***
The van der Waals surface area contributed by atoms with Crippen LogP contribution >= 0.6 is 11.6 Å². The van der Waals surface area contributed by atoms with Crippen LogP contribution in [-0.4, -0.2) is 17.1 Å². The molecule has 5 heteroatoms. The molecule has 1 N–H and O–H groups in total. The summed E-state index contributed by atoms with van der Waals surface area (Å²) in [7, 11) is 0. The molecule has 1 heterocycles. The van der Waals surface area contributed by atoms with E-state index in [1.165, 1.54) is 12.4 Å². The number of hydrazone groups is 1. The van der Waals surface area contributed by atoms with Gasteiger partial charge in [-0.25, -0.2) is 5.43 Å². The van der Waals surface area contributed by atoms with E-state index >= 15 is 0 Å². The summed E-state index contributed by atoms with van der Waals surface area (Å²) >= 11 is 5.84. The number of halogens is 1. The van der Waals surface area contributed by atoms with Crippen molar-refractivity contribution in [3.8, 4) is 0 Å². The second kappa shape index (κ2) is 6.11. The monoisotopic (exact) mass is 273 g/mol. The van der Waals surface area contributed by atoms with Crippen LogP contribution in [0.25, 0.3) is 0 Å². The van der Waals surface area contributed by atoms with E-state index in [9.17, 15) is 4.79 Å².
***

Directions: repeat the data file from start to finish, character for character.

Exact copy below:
The van der Waals surface area contributed by atoms with Crippen LogP contribution >= 0.6 is 11.6 Å². The van der Waals surface area contributed by atoms with Crippen LogP contribution in [-0.4, -0.2) is 17.1 Å². The molecule has 5 heteroatoms. The molecule has 1 N–H and O–H groups in total. The summed E-state index contributed by atoms with van der Waals surface area (Å²) in [7, 11) is 0. The molecule has 1 heterocycles. The van der Waals surface area contributed by atoms with E-state index in [1.165, 1.54) is 12.4 Å². The number of hydrazone groups is 1. The van der Waals surface area contributed by atoms with Gasteiger partial charge in [-0.25, -0.2) is 5.43 Å². The van der Waals surface area contributed by atoms with E-state index >= 15 is 0 Å². The summed E-state index contributed by atoms with van der Waals surface area (Å²) >= 11 is 5.84. The number of halogens is 1. The van der Waals surface area contributed by atoms with Crippen molar-refractivity contribution in [3.8, 4) is 0 Å². The second kappa shape index (κ2) is 6.11. The monoisotopic (exact) mass is 273 g/mol. The van der Waals surface area contributed by atoms with Crippen LogP contribution in [0.25, 0.3) is 0 Å². The van der Waals surface area contributed by atoms with E-state index in [9.17, 15) is 4.79 Å².